They say change is good. Progress keeps us moving forward and growing. But what happens when progress involves demolishing pieces of Las Vegas’ past? Where one iconic motel once stood is now little more than a dirt lot unless something new has taken its place.
Old Vegas is disappearing and it’s doing so at the hands of developers determined to change Las Vegas and help it continue to grow.
While I and several others understand this is a part of life and change must happen, we can’t help but feel upset when signs are removed and former businesses meet the wrecking ball.
In recent months, two businesses have been demolished and one had their signs removed. Another was the site of two separate businesses; both of which were popular in their heydays.
Some of these places are spared or their signs live on at the Neon Museum but most fade into obscurity and are generally forgotten by most.
Although I was unable to capture many places while still standing, I was able to photograph a couple in their demolished state. To start off, the former Glass Pool Inn and Casa Malaga located at Las Vegas Blvd. and Russell Rd. The image below is one of my all time favorite shots I’ve captured.
This past May the Glass Pool Inn and the Casa Malaga signs were cut down. The Casa Malaga sign was completely destroyed in the process whereas the Glass Pool Inn was supposed to go to the Neon Museum. Unfortunately, the sign was stolen from the lot with no leads on who could have stolen a sign that large.
The feature image in the linked article above is similar to my shot. Fellow photographer Joel Rosales of LeavingLV.net shot his image the same day and time I did. He commented on a cell phone shot of mine and met with me at the site not long after that tip.
Heading Downtown along Fremont Street is the site of the former Orbit Inn on the corner of Fremont and 7th. In January 1967, it was the scene of a horrific explosion that killed 6 people .
Unfortunately I never got a good shot of this site before it was torn down. I’m hoping some of my fellow photographers out there do have a few good shots of the entire property.
The images below show the site of the former Holy Cow/Foxy’s Firehouse located on Las Vegas Blvd. and Sahara. What you cannot see in the first image is the back of the building which has already been torn down. The second image shows the site one week later when the rest of it has been reduced to rubble.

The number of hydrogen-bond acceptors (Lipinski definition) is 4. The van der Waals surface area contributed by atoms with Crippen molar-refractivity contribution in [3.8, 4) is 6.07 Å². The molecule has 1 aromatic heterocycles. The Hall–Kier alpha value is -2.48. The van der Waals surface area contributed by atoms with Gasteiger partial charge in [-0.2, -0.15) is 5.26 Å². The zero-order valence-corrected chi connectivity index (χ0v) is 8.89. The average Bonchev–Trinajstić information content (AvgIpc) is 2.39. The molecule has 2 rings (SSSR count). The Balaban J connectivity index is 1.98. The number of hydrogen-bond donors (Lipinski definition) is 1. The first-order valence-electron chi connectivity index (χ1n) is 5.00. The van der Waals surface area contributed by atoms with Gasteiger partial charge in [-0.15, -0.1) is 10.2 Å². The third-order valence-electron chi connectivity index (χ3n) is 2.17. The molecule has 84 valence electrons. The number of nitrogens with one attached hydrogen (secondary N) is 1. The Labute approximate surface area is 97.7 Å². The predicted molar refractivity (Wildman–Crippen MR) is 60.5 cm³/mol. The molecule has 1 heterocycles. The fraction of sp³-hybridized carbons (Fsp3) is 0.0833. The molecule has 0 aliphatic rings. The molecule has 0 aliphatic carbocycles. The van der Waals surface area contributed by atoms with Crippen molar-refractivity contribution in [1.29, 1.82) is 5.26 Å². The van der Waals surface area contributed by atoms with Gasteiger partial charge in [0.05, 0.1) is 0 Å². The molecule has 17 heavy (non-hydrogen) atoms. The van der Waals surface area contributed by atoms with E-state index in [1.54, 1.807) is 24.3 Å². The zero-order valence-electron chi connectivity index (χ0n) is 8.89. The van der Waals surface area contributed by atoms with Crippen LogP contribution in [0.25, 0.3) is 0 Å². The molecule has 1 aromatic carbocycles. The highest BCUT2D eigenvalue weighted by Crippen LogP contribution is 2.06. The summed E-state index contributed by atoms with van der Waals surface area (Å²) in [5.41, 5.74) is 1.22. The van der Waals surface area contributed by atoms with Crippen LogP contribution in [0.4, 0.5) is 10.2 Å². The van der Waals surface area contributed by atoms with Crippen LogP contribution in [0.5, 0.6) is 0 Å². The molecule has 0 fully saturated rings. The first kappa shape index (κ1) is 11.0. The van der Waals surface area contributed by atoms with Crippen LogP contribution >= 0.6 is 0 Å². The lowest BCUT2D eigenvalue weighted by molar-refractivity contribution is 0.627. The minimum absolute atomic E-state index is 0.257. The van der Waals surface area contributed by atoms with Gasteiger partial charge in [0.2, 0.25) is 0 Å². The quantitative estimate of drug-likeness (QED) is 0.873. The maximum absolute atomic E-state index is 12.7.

I am not sure whether my source was correct; however, I have learned a Walgreens will take its place. There are already several Walgreens lining the Vegas Strip so this news bugs me.
Also on the list, the Reyrex Hotel. This has not yet met its fate with a wrecking and only time will tell if it does. I found out from another person who documents these parts of Vegas that inside is a disgusting mix of cockroaches and refrigerators likely filled with stuff guaranteed to make you upchuck your last meal. Yea, no thanks.
There are so many more aspects to cover and write about I can’t even begin to post all of them on this blog. I do what I can and hope others will gain some insight and perhaps set out on their own to uncover the history of these places. They may be nothing more than seedy motels today but their history is rich and full of sordid tales from the past.
I’ve recently teamed up with a small handful of individuals who are also committed to documenting this side of Las Vegas. People are who passionate about this city’s history and want to show others.
Friend and fellow photographer Nick Leonard introduced me to the Vegas Vernacular Project in the past month. Their goal is to document and exhibit the history of Las Vegas down to every tiny detail. I’ve joined this project and look forward to the months ahead with a great team of people…even if these first few months do involve running around in good ol’ desert heat.
We’re all in a race against time, as cliché as that is, to capture what is left of the old Las Vegas before it’s forgotten. I’ll take roaming around the city in 110 degree temps to document as much as I can than kick myself later for not getting a shot of something.